Artist and pigeon trainer Duke Riley recasts a reviled bird in a transformative light.
The audience for the aerial pigeon show at the Brooklyn Navy Yard shuffled around the edge of the East River, balancing fish sandwiches and local beer, navigating stadium seating while facing a ship docked in Wallabout Bay. Two thousand Rock Pigeons mirrored the human movement, rearranging themselves in short bursts of flight, settling in to temporary perches on top of their retrofit navy vessel, the Baylander, now crowned with nine freshly constructed coops and a baby pigeon nursery. The pigeons were staring at the humans staring at the pigeons.
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Now here’s a cause for celebration that’s both tiny in size, but huge in importance: The world’s first captive-raised Florida Grasshopper Sparrow chicks just arrived at the Rare Species Conservatory Foundation (RSCF) in Loxahatchee, Florida.
The four baby birds are big news, mainly because there are only 150 Florida Grasshopper Sparrows remaining in the wild. In fact, the floridanus subspecies is considered one of the most endangered birds in the continental United States.
The Endangered Species Act is all that stands between the Golden-cheeked Warbler and extinction.
In the four decades since the Endangered Species Act (ESA) became law, it hasn’t just protected the hundreds of species that have found themselves on the Endangered Species List; it has also inspired proactive collaboration to protect species before a listing becomes necessary. Last year, when the Greater Sage-Grouse was able to remain off the list thanks to a groundbreaking joint effort by different interest groups to develop a plan to protect its habitat, it was a major victory for birds, landowners, and conservationists alike.
But the Greater Sage-Grouse success doesn’t mean the ESA is obsolete—not by a long shot.
Not all ducks are created equal. In female Wood Ducks, variation in individual quality is what matters for breeding success and survival, according to the results of a new long-term study being published in The Auk: Ornithological Advances.
Drawing on 11 years of data on almost 500 ducks, Robert Kennamer of the University of Georgia’s Savannah River Ecology Laboratory and Gary Hepp and Bradley Alexander of Auburn University found a positive relationship between annual survival and nesting success — females that were better at raising their offspring were also better at surviving. This contradicts an established theory predicting the existence of a tradeoff between current reproductive effort and future success.
“Theory predicts that current reproductive effort will negatively affect survival and future reproduction,” says Hepp.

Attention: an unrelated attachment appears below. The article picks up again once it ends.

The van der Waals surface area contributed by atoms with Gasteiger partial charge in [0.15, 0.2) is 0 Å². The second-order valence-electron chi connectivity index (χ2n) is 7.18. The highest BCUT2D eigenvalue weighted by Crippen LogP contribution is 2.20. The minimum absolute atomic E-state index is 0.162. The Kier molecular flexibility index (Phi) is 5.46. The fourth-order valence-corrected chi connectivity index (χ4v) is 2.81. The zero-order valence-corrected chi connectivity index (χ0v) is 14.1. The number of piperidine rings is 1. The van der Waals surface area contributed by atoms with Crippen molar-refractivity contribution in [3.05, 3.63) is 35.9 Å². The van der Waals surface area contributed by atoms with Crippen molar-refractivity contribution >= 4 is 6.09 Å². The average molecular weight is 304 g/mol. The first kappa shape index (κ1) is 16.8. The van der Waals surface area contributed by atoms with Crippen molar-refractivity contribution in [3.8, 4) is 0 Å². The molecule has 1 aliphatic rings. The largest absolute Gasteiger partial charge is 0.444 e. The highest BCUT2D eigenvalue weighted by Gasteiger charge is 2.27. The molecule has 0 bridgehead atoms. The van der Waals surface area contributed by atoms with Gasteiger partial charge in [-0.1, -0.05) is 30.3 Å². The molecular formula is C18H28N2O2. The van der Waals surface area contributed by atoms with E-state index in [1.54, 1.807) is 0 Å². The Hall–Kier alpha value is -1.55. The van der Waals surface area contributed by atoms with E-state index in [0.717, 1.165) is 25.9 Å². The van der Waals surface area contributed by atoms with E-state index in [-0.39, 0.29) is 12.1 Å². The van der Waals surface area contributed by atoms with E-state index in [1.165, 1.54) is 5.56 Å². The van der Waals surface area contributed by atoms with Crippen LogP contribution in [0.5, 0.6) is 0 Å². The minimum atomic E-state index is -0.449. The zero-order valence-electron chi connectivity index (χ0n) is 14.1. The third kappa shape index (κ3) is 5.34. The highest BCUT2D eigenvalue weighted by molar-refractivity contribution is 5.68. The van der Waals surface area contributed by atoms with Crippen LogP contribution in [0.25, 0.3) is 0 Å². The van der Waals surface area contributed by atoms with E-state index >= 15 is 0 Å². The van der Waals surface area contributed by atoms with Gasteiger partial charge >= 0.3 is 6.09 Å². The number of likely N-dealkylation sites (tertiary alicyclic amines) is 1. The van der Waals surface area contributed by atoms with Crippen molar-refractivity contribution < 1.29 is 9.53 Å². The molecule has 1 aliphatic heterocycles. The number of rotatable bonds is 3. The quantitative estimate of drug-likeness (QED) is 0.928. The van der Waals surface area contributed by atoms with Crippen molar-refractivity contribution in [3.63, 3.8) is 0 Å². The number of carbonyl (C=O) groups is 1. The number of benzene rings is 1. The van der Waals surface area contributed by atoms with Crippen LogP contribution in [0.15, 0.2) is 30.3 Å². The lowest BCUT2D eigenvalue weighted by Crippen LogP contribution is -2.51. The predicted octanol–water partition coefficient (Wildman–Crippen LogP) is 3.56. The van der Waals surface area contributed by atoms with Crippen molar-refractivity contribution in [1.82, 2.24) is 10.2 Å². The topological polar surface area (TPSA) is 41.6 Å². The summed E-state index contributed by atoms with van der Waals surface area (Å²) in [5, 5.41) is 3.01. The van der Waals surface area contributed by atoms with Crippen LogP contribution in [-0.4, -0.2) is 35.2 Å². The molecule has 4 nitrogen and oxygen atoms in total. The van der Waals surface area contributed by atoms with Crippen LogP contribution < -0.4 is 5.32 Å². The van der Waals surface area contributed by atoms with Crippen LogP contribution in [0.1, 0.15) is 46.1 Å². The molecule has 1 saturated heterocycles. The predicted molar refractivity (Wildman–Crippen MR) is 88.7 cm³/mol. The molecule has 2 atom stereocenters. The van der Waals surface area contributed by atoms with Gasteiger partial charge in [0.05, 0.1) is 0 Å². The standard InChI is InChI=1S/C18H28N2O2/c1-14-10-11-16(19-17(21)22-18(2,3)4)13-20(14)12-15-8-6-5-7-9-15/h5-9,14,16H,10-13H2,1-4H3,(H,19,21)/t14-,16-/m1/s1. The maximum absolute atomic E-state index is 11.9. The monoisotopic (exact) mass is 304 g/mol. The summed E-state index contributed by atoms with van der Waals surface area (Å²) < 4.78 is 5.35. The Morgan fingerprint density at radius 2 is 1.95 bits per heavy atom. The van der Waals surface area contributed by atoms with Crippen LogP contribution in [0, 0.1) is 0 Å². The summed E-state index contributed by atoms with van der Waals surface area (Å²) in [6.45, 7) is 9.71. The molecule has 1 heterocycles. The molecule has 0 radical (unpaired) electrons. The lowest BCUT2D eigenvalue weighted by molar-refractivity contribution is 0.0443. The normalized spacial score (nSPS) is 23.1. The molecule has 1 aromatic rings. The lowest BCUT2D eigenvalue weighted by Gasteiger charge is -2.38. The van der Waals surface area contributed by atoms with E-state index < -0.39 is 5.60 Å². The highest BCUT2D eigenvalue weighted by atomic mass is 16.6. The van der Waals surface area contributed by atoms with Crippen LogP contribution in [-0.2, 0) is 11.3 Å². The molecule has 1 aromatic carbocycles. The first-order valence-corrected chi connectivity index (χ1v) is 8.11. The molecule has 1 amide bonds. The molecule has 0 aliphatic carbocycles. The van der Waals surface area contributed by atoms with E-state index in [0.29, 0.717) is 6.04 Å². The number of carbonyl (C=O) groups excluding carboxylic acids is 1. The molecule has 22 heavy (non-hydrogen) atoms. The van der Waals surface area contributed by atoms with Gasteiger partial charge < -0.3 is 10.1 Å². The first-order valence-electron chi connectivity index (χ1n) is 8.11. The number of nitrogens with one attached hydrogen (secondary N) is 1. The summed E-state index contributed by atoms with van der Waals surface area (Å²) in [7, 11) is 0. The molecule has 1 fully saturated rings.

You may have heard of crows, magpies, and mockingbirds recognizing individual people. These birds live among people, so it may be natural that they learn to differentiate people. But what about the animals that live in remote areas?
Scientists in South Korea studied brown skuas living in Antarctica and reported that these birds too recognize people who had previously accessed the nests to measure their eggs and nestlings. “I had to defend myself against the skuas’ attack,” says Yeong-Deok Han, a PhD student at Inha University. “When I was with other researchers, the birds flew over me and tried to hit me. Even when I changed my field clothes, they followed me. The birds seemed to know me no matter what I wear.”
Outbreaks of botulism killed large percentages of waterbirds inhabiting a wetland in Spain. During one season, more than 80 percent of gadwalls and black-winged stilts died. The botulinum toxin’s spread may have been abetted by an invasive species of water snail which frequently carries the toxin-producing bacterium, Clostridium botulinum, and which is well adapted to wetlands polluted by sewage. Global warming will likely increase outbreaks, said corresponding author Rafael Mateo, PhD. The research was published March 25th inApplied and Environmental Microbiology, a journal of the American Society for Microbiology.
Botulism is a major killer of waterbirds, including some endangered species. In earlier studies, some also published in Applied and Environmental Microbiology, these investigators had found that eutrophication of some of these wetlands, due to effluent from waste water treatment plants, was encouraging growth of C. botulinum and other bacterial pathogens of birds.
In the current study, the investigators surveyed mortality among the resident waterbirds, and investigated how the bacterium is spread.
Scientists have shown for the first time that common bird populations are responding to climate change in a similar pronounced way in both Europe and the USA.
An international team of researchers led by Durham University, UK, found that populations of bird species expected to do well due to climate change had substantially outperformed those expected to do badly over a 30 year period from 1980 to 2010.
The research, conducted in collaboration with the RSPB and the United States Geological Survey (USGS), is published in the journal Science.
It is the first real demonstration that climate is having a similar, large-scale influence on the abundance of common birds in widely separated parts of the world, the researchers said.
Broadbills — birds found in some parts of Africa — produce a startlingly loud sound that they make with their wings to mark off territory. Males fly abruptly in a tight circle, landing where they began, and produce a klaxon-like sound – brreeeeet! – that they could also be using to attract females. Researchers have hypothesized that it is the outermost wing feathers that make the sound, but no studies have been conducted to verify this hypothesis.